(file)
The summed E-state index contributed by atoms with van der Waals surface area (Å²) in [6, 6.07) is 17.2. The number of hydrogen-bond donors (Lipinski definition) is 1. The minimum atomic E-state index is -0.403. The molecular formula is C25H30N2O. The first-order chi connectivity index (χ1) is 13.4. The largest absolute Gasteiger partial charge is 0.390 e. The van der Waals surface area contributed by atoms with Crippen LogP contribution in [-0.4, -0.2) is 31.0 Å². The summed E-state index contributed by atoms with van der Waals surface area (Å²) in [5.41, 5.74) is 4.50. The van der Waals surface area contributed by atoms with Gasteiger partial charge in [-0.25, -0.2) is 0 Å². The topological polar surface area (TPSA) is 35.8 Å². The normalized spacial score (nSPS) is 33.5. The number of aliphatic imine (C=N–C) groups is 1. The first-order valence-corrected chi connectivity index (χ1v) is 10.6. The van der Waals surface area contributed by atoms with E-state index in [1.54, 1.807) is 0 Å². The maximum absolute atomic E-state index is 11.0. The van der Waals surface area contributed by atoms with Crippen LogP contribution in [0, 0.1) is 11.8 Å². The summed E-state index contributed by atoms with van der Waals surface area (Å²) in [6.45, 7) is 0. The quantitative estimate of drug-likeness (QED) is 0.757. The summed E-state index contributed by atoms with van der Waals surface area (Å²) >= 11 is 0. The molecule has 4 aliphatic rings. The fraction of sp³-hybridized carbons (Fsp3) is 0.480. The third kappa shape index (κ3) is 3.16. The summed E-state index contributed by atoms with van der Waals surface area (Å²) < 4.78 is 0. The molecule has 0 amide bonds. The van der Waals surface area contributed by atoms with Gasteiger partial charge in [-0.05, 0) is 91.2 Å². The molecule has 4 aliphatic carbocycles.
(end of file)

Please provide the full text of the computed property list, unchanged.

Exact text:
The summed E-state index contributed by atoms with van der Waals surface area (Å²) in [6, 6.07) is 17.2. The number of hydrogen-bond donors (Lipinski definition) is 1. The minimum atomic E-state index is -0.403. The molecular formula is C25H30N2O. The first-order chi connectivity index (χ1) is 13.4. The largest absolute Gasteiger partial charge is 0.390 e. The van der Waals surface area contributed by atoms with Crippen LogP contribution in [-0.4, -0.2) is 31.0 Å². The summed E-state index contributed by atoms with van der Waals surface area (Å²) in [5.41, 5.74) is 4.50. The van der Waals surface area contributed by atoms with Gasteiger partial charge in [-0.25, -0.2) is 0 Å². The topological polar surface area (TPSA) is 35.8 Å². The normalized spacial score (nSPS) is 33.5. The number of aliphatic imine (C=N–C) groups is 1. The first-order valence-corrected chi connectivity index (χ1v) is 10.6. The van der Waals surface area contributed by atoms with E-state index in [1.54, 1.807) is 0 Å². The maximum absolute atomic E-state index is 11.0. The van der Waals surface area contributed by atoms with Crippen LogP contribution in [0, 0.1) is 11.8 Å². The summed E-state index contributed by atoms with van der Waals surface area (Å²) in [6.45, 7) is 0. The quantitative estimate of drug-likeness (QED) is 0.757. The summed E-state index contributed by atoms with van der Waals surface area (Å²) >= 11 is 0. The molecule has 4 aliphatic rings. The fraction of sp³-hybridized carbons (Fsp3) is 0.480. The third kappa shape index (κ3) is 3.16. The summed E-state index contributed by atoms with van der Waals surface area (Å²) < 4.78 is 0. The molecule has 0 amide bonds. The van der Waals surface area contributed by atoms with Gasteiger partial charge in [-0.05, 0) is 91.2 Å². The molecule has 4 aliphatic carbocycles.